Ohakim’s letter was unexpected upper cut. Failing to get the import of Ohakim’s letter, the state government in their reply went on to list “the Imo free education policy – from Primary to tertiary level…the New Government House, Odenigbo Guest House, Owerri City School, 305 Storey School Buildings in all the electoral wards of Imo State, Befitting Imo Liaison Office in Abuja, the magnificent Heroes Square, Ikemba Ojukwu Centre, over 800 kilometres of Rural Roads across the 27 LGA and lots more” as achievements of the Rescue Mission Government.
This claim clearly negates what Ajumbe said about Okorocha’s free education programme he now defends. In one of his interviews in 2014 Ajumbe said that  Okorocha was using the free education programme to rob  “Peter to pay Paul or using it as a mean to enrich [himself].”
Ajumbe said if he becomes the Governor of the Imo State he would give a free education that would be impactful. He said: You are doing free education and you took our money and went to China and did whatever you liked and said you bought free school uniforms, forgetting the fact that the money you took to China is not circulating in the state.” He added that that the free education policy does not favour the indigenes as he claimed that only 30% of the indigenes get admission, even as he said that payment of N70,000 subsisted in Imo State University (IMSU). Today the same Ajumbe is singing free education as  achievement of the Rescue Mission. What a man!
As Okorocha’s Commissioner for Information, Ajumbe engages in double speak. In his reply to Ohakim, he said that the Okorocha’s rescue mission government “has helped to boost the investment and tourism industry of the State as Imo State is now the turism hub of the South East.”
But this was not what Ajumbe said about the busisness climate of the state few years ago when he was not Okorocha’s Commissioner. Apart from saying money was not circulating in the state as a result of government’s actions, Ajumbe said that no business in the state has made One Naira Profit.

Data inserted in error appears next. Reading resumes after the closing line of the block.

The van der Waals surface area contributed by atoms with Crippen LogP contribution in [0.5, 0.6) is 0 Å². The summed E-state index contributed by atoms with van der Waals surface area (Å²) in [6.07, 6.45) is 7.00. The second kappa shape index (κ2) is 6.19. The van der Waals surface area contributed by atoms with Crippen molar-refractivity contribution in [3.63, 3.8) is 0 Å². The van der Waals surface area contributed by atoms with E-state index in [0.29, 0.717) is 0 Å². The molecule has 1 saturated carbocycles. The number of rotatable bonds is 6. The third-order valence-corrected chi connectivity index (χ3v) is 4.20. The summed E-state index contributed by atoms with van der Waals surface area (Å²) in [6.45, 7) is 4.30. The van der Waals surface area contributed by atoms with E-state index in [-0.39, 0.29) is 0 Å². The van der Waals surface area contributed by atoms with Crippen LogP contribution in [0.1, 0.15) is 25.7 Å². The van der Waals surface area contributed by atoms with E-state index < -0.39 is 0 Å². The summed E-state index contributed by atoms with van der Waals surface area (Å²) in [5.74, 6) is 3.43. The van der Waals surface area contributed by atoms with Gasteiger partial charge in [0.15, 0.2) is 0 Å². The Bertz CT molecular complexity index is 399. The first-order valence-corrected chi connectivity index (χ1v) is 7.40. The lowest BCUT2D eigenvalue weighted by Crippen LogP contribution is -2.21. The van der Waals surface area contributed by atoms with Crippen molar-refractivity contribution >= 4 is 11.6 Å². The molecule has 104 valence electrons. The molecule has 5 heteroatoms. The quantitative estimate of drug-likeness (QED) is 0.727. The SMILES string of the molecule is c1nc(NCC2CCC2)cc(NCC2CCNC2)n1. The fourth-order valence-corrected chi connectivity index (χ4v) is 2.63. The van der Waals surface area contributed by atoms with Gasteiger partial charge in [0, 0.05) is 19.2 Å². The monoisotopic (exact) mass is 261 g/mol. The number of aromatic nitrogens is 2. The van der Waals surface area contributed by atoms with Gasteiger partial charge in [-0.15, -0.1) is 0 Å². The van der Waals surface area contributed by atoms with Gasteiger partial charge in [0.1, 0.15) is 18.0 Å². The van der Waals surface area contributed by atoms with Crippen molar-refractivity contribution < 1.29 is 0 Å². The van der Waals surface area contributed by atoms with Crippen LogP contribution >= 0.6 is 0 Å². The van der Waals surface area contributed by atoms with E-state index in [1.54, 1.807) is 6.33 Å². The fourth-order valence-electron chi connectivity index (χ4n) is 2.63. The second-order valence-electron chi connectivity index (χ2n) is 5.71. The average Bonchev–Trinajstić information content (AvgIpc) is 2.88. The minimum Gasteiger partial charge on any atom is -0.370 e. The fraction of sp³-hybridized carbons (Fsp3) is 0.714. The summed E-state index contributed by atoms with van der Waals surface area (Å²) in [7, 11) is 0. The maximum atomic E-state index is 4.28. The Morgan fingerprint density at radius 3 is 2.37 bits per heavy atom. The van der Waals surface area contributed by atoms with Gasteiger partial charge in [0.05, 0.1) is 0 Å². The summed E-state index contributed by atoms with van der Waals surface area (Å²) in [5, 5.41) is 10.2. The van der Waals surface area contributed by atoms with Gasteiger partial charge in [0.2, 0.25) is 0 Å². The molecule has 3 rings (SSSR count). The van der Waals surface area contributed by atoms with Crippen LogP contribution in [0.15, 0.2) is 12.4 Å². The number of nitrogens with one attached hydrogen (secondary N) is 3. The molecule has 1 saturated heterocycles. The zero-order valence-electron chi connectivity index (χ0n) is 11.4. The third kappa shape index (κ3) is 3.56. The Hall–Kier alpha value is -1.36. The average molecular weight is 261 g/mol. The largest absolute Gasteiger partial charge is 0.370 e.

He said: “We have tailors in the state. How do you now empower our people? How will they pay their taxes if they don’t make their money here? I want to tell you that since this government came on board no single business has made one naira profit. Is that the way government is run?” When did Ajumbe change his perspective of the government, and which one do we believe?
Writing about Okorocha’s achievements, Louis Odion, former Commissioner for Information in Edo State said: “It’s shamefully unfortunate how the current government in Imo State claims to have built 27 General Hospitals, built 305 school buildings in the 305 wards of the State as well as building halls called Odenigbo, Ojukwu and Freedom Square without any decency … on their economic importance. It’s claimed that the government is building multi – lane Highways and streets without recourse to funding and budgetary approval.”
If the state government has yet seen the uselessness of its 305 school buildings and the 27 general hospitals, it means the state is in for more trouble. Seeing the fact that the 27 general hospitals would have no impact on the people, Ohakim advised the government to transform them to cottage industries. This sound advice should be well appreciated by the government and its officials. But the officials of the government will not see the real import of the advice from Ohakim because they are only those who don’t have their own opinion, because they are people who clap for the Governor during exco meetings. Again, don’t take my word for it. Take it from Dr. Ajumbe, who said that Okorocha’s appointees cannot have their own opinion because they are people who clap for the Governor.
“Tell me how they will have their own opinion before him. Since some of them were his former drivers, cleaners, and he upgraded them to the level of commissioners, what do you expect from them? And in that exco the governor comes in to address them and they clap for him and he leaves”, Ajumbe said.
Saying that Okorocha’s “government has achieved milestones” and that Ohakim is “jealous of the feat achieved by the Rescue Mission government” shows a man that finds sweetness in eating his own words. It was also pure mischief for Ajumbe to say that Ohakim achieved “little while in office” Ajumbe knows better than what he wants Okorocha to believe. He had described Ohakim as the Governor with verifiable projects in the state, saying that based on those verifiable projects Ohakim would win Okorocha in 2015 governorship election.